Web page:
A project for the preservation of the facades of four historic buildings on The Mall has been approved and will begin soon, The Express Tribune has learnt.
A budget of Rs20 million has been approved for the project to revitalise the Shah Din building, which was built in 1910 and is partly owned by the National Insurance Company; the Ghulam Rasool building, which was built in 1916 and which houses Ferozsons book store; the Bawa Dinga Singh building, which was built in 1927 and is home to a Bata store; and Ahmad Mansion, originally known as Lakshmi Mansion, which dates back to 1927.
An initial Rs10 million for the project will be paid by the city government and the rest by the Punjab government. The preservation work will be executed by the executive district officer (EDO) for municipal services with assistance from the EDO for works. The Engineering and Consultancy Services of Punjab (ECSP) is acting as a consultant.
EDO (Municipal Services) Masood Tamana said that the Punjab government had approved the summary for the project a day ago. An initial summary was sent to the Punjab government and approved several weeks ago. A second summary, for the hiring of the ECSP as consultant, was submitted and approved later. A total of 169 buildings in the city have been declared special premises under the Punjab Special Premises Ordinance of 1985, which prohibits the destruction of the buildings or the installation of bill postings, neon signs and other kinds of advertisements.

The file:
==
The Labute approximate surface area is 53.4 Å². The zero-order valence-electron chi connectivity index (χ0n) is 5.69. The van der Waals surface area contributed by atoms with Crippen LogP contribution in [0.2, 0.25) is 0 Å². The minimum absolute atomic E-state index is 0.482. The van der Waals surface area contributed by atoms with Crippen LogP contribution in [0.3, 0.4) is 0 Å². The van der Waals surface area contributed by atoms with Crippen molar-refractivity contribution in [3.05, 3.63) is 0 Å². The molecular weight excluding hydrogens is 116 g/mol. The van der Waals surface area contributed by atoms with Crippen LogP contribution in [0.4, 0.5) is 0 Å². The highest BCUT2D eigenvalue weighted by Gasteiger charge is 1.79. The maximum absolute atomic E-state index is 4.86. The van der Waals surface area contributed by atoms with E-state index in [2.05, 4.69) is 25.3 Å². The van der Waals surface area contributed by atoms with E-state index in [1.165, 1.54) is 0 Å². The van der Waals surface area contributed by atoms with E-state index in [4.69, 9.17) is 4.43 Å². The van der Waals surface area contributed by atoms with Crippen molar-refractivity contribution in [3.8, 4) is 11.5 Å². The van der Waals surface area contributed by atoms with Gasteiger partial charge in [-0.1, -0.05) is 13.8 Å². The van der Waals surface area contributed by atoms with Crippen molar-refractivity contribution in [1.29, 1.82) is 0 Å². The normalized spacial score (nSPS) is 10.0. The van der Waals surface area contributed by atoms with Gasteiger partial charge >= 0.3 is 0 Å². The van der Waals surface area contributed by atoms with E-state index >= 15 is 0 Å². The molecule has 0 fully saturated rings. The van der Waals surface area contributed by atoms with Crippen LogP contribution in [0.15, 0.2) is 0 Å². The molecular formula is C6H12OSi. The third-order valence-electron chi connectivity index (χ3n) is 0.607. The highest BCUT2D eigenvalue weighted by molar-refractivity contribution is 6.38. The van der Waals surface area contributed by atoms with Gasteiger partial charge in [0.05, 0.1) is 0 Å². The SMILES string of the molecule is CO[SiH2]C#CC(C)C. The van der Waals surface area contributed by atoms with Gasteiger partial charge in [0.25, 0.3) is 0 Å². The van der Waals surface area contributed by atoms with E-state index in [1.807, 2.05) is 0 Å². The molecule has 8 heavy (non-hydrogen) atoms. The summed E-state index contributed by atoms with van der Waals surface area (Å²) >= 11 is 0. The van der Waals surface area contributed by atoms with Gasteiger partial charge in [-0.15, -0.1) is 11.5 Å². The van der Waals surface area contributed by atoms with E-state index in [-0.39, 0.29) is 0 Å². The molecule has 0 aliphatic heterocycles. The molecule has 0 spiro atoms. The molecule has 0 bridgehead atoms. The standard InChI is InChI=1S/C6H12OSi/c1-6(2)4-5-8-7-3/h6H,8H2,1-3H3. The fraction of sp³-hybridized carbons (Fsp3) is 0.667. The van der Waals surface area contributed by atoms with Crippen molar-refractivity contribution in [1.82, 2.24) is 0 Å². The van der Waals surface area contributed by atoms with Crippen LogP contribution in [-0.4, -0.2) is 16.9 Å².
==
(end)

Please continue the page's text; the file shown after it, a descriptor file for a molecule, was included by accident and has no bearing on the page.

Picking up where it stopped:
Project architect Zahid Usman of the ECSP, who is also a lecturer at the National College of Arts, said the historic facades of the four buildings on The Mall would be restored, right down to the original light post designs. He said that the government should try to restore all the historical buildings in the city.
He said that it had initially been proposed that seven buildings be preserved owing to their historical significance and vulnerability. The government decided to exclude the Dayal Singh Mansion, Sir Ganga Ram building and General Insurance building from the initial list of structures to be restored because they were in decent shape for the time being.
Usman said that the first step of the project was to document the current condition of the buildings and collect the original design and maps and scan them to create a record. He said that this would take about a month for the four buildings.
“We will start the restoration from the end of October and it will take around four months. We have spoken to stakeholders and they are ready to cooperate in removing signboards,” he said. “Once it is finished, you should not be able to see the air-conditioners on the outside.”
Usman said that the ECSP would try to establish a resource centre containing a record of all the historical building in Lahore. “If any person wants to restore a building, they could get the record from the resource centre,” he said.
He said that The Mall was developed in the 1880s under the British, but there were buildings located there earlier. The Chief’s Court, now known as the High Court, has been there since the 1860s. The National College of Arts and the Lahore Museum were built in 1872 while the Governor’s House is a Mughal-era building. He said that there were over a thousand buildings in Lahore that had historical significance.
The city district government had earlier helped preserve and restore the facades of houses on the Food Street at Gowalmandi and has also done so with houses on the new Fort Road Food Street. The historic Pak Tea House at Neela Gumbad is also currently being restored.
Published in The Express Tribune, September 11th, 2012.